West Indies replicated their opponents' dour batting effort in crawling to 218 for five off 100 overs in reply to Pakistan's first innings total of 376 at stumps on day three of the third and final Test at Windsor Park in Dominica on Friday.
Leg-spinner Yasir Shah lifted his series-leading wicket tally to 20 with three victims in the morning session but the home side then showed resolve with all-rounder Roston Chase leading the defiance in a topscore of 60 before being forced to retire hurt in the final session.
Struck painfully on the right elbow attempting a pull at Mohammad Amir operating with the second new ball, the lanky right-hander's departure after 190 minutes at the crease gave Pakistan a measure of optimism which was heightened when Vishaul Singh fell leg-before to Mohammad Abbas to make the score 189 for five.
However captain Jason Holder, despite sustaining a painful blow as well on his left shoulder, held firm with Shane Dowrich and the pair will resume on the fourth morning heartened by the prospect of Chase returning at the fall of the next wicket to continue his innings.
For all of Shah's perseverance and the efforts of the fast-medium bowlers it was Azhar Ali's part-time leg-spin which broke a stubborn 55-run fourth-wicket partnership between Chase and Shai Hope in mid-afternoon.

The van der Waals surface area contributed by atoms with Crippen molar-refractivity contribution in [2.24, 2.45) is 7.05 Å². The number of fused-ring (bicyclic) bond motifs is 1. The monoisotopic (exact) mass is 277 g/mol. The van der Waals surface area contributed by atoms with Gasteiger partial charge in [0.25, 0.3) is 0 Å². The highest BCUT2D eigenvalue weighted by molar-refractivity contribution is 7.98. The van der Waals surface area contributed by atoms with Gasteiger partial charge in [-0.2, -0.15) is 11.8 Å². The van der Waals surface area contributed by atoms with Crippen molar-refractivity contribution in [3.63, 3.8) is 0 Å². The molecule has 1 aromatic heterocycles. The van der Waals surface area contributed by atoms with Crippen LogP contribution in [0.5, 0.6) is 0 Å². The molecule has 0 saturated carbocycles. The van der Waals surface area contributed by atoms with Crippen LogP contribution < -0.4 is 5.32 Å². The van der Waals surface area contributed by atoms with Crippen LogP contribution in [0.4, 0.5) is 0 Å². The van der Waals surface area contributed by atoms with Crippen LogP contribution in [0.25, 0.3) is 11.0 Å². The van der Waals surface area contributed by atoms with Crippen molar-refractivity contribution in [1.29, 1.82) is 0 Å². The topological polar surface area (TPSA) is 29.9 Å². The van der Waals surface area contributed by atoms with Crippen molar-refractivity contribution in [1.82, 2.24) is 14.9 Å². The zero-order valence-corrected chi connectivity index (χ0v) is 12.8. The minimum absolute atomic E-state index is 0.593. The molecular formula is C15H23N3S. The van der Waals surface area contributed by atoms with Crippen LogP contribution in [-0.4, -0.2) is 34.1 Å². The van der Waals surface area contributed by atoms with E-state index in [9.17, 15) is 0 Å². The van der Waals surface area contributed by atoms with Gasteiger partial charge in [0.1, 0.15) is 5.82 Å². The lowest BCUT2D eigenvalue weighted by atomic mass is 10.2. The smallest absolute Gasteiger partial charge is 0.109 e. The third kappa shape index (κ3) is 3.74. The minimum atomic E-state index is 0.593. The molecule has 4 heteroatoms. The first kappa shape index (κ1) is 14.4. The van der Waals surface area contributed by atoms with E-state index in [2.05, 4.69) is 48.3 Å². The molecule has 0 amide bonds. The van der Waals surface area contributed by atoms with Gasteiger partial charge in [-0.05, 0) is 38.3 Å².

Having batted grittily for almost three hours, Hope mistimed a drive off the very last ball of the post-lunch session to be caught for 29. He was a model of correctness and discipline until his critical error of judgment.
In contrast, Chase played more positively. Nevertheless both found run-scoring difficult and had moments of good fortune.
Troubled again by Shah operating round the wicket, Chase was given out on 23, caught at slip by Younis Khan as he swung at the leg-spinner. However the decision of standing umpire Richard Illingworth was overturned on review of the television replays.
There was more frustration for the bowler in his very next over as Asad Shafiq failed to hold on to a fierce square-cut from Hope.
Earlier, Shah raised Pakistan's hopes of dismissing the West Indies cheaply despite the placid pitch. He broke a 43-run opening partnership when Kieran Powell's miscued heave was well caught by Azhar Ali running in off the boundary.
With Kraigg Brathwaite plodding along in his usual stoic manner at the other end, Shimron Hetmyer sought to seize the initiative only for Shah to bring his enterprise to an end when an original “not out” verdict by presiding umpire Bruce Oxenford for an appeal for a leg-side catch by wicketkeeper Sarfraz Ahmed was overturned on television review.
There was no doubt though to Ahmed's second dismissal of the morning as Brathwaite, who had grafted his way to 29 off 123 deliveries through three-and-a-half hours, pushed forward to Shah in the last over before the interval and edged a catch high to the wicketkeeper's right.